59 Dead, 527 Wounded in Las Vegas Shooting
People are waiting on line for as long as eight hours in Las Vegas to donate blood to the victims of the worst mass shooting in U.S. history.
A gunman identified as 64-year-old Stephen Paddock of Mesquite, Nevada opened fire on a crowd of more than 22,000 attending a country music show Sunday night before killing himself as police closed in.
Paddock shot from a hotel room on the 32nd floor of the Mandalay Bay Resort and Casino, located across the street from the outdoor concert. Fifty-nine were killed and 527 wounded.
In Las Vegas, VOA's Elizabeth Lee spoke with a taxi driver who dropped off a passenger minutes before the shooting began.
"I dropped a passenger at the Mandalay Bay (Resort and Casino) like 20 minutes before the shooting happened and I was thinking about getting in line at Mandalay Bay but changed my mind and went to the airport. I did hear, like an automatic gunshot from a distance, but I never thought it would be a gun shooting. (I am) shocked, very shocked," said Las Vegas taxi driver Tamirat Shiferaw.
Clark County, Nevada Sheriff Joe Lombardo says along with the 16 weapons found in the hotel room, 18 more guns, explosives, and thousands of rounds of ammunition were found in Paddock's home in Mesquite.
President Donald Trump led a moment of silence on the South Lawn of the White House, facing the Washington Monument, to remember the victims.
He ordered flags across the country to fly at half staff and will go to Las Vegas Wednesday to meet with first responders and console the victims and their families. The president has called the shooting an "act of pure evil."
Along with gunshot wounds, others were trampled and hurt trying to climb over fences to get away.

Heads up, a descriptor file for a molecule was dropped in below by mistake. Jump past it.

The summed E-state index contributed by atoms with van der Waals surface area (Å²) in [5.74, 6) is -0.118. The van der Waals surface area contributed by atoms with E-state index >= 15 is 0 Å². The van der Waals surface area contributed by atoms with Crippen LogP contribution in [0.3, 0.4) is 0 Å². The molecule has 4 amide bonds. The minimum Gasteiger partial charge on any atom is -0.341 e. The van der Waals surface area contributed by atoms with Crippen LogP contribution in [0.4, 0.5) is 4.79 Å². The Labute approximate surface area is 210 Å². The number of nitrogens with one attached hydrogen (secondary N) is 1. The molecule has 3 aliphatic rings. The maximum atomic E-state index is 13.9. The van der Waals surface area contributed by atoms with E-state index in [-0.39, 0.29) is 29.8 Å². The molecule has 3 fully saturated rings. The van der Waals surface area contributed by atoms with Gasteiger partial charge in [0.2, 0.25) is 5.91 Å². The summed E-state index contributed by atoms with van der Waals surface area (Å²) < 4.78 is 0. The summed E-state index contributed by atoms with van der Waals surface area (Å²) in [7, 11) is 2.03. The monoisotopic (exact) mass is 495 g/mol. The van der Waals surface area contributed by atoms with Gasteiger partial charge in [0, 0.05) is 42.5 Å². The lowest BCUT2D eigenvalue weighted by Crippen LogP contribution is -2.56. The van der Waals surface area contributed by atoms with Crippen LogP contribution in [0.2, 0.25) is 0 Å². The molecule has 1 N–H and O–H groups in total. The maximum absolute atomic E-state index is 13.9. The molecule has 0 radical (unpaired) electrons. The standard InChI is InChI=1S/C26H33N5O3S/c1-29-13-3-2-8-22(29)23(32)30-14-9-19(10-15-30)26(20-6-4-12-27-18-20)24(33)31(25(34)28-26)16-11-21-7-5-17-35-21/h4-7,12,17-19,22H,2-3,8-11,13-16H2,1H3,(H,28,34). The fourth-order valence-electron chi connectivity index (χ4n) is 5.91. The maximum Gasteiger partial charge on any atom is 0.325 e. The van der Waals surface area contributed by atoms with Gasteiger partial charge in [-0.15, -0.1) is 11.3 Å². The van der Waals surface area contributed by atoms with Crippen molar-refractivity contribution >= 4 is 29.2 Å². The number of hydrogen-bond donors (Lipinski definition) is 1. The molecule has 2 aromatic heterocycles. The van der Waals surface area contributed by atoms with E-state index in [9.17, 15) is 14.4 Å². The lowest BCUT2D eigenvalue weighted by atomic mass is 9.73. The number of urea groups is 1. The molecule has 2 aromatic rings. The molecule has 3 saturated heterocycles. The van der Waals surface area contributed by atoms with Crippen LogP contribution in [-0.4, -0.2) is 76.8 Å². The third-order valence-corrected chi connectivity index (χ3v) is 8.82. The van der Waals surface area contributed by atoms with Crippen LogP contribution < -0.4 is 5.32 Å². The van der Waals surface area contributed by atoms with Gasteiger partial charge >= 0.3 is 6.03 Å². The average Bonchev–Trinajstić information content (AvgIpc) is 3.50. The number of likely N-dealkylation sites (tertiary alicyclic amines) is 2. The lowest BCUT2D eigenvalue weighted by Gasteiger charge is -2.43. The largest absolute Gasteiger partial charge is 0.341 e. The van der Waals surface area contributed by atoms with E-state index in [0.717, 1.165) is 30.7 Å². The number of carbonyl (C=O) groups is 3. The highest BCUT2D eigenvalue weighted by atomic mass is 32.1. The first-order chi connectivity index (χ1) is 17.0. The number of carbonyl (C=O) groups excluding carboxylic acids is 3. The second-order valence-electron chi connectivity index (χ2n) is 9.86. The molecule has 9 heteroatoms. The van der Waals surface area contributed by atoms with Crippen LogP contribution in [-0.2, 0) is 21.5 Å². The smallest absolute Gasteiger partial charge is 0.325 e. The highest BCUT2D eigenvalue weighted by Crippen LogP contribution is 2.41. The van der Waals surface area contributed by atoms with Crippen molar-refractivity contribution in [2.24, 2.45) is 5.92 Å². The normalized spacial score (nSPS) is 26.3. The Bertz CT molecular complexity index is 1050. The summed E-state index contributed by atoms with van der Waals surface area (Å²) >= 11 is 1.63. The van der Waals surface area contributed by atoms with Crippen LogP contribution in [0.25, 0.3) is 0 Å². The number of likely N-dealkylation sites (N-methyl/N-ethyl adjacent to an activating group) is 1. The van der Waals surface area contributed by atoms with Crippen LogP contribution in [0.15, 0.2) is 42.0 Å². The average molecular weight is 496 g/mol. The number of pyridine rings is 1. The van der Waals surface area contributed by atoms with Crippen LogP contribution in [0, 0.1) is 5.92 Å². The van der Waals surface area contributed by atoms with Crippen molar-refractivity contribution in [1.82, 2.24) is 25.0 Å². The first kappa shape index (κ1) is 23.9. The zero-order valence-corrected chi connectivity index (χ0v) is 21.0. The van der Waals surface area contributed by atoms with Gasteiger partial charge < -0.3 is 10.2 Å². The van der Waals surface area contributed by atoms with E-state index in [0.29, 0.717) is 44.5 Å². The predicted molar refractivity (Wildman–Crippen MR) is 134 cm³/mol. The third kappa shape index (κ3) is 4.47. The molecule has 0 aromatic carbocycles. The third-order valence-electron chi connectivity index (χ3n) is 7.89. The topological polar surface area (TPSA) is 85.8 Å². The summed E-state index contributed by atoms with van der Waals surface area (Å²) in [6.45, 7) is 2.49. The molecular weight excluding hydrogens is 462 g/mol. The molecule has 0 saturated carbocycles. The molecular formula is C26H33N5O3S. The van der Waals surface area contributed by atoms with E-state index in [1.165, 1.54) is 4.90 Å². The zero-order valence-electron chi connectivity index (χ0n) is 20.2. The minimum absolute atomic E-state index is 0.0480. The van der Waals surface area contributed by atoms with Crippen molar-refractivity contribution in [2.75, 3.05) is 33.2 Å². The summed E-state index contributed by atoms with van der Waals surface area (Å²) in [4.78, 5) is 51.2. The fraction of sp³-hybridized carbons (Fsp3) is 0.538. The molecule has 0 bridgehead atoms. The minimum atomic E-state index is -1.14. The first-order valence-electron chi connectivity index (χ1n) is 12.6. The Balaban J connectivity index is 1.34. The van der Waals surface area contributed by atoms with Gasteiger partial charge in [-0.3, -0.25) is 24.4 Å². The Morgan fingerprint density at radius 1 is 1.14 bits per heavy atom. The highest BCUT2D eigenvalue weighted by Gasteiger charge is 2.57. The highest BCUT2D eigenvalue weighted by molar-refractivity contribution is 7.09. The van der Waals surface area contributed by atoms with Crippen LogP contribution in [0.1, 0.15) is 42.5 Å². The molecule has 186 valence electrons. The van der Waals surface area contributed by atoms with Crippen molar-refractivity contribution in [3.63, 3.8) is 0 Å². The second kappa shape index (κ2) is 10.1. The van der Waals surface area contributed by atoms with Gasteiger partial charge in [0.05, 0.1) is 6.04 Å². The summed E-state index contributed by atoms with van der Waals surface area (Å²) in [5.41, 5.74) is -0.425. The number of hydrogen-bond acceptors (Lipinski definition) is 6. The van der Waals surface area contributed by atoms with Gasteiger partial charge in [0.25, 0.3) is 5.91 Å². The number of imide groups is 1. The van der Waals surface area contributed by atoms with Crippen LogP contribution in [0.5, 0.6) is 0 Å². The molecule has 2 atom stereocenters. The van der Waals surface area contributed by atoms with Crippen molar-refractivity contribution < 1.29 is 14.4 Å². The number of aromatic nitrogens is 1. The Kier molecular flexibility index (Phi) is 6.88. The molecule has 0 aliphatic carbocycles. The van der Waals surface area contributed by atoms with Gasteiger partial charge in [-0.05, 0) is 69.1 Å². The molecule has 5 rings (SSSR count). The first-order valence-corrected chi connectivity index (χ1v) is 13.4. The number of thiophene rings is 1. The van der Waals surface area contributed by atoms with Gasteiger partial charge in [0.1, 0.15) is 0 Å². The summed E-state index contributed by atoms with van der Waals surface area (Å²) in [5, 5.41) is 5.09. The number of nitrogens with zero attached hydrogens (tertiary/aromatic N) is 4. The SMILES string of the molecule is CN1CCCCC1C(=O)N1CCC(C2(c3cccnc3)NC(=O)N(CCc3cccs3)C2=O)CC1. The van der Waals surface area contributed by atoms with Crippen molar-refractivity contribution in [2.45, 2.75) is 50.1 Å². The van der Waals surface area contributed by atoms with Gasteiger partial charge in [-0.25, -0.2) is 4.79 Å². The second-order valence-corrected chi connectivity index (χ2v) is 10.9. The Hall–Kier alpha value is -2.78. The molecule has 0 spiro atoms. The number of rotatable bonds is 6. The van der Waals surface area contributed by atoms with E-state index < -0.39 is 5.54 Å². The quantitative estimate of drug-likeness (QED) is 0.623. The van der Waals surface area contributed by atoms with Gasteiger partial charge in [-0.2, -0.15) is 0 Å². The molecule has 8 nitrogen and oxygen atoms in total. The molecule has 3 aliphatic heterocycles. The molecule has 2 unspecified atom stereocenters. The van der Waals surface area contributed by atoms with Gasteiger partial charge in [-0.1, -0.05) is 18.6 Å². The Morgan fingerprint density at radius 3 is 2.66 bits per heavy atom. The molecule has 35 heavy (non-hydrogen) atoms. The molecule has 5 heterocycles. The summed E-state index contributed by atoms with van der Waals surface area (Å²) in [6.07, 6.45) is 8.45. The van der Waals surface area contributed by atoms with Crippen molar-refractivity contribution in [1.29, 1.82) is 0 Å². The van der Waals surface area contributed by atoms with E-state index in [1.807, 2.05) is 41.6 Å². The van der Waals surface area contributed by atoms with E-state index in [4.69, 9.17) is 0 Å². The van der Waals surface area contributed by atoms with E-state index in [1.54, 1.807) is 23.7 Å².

Police and federal investigators still do not have a motive.
Islamic State is claiming responsibility, saying the gunman was one of its "soldiers" and converted to Islam months ago. The FBI says there is no evidence Paddock was tied to any international terror group.
Investigators say Paddock had a girlfriend, but believe she is in Tokyo and was not involved.
Paddock's brother, Eric, is just as baffled as police by his motive. He said the family is "horrified and bewildered."
He said his brother was a wealthy man with no known political or religious affiliations, no ties with white supremacists and no history of mental illness.
Eric Paddock also said their father was a bank robber who was at one time on the FBI's most wanted list. The FBI called him psychopathic and dangerous. But that the brothers had no contact with their father.
Trump to Visit Puerto Rico to Survey Hurricane Recovery
U.S. President Donald Trump travels Tuesday to Puerto Rico to check on recovery efforts in the U.S. territory after it was hit by a powerful hurricane.
Trump's schedule includes meetings with Puerto Rico Governor Ricardo Rossello, military personnel and people impacted by the storm. He is also due to hold talks with Governor Kenneth Mapp of the U.S. Virgin Islands, which were also hit by Hurricane Maria last week.
Trump has faced criticism for his administration's response to the hurricane that knocked out power to most of Puerto Rico and left many people without running water, fuel for generators or cell phone service.
About two weeks since the storm hit, Governor Rossello said water service has been restored to about half of customers and that he hopes 25 percent of people will have electricity by the end of October.
Trump has defended the federal government's efforts, and said Monday a "tremendous" amount of food and supplies have been sent to Puerto Rico.
"It’s been amazing what’s been done in a very short period of time on Puerto Rico," he told reporters at the White House.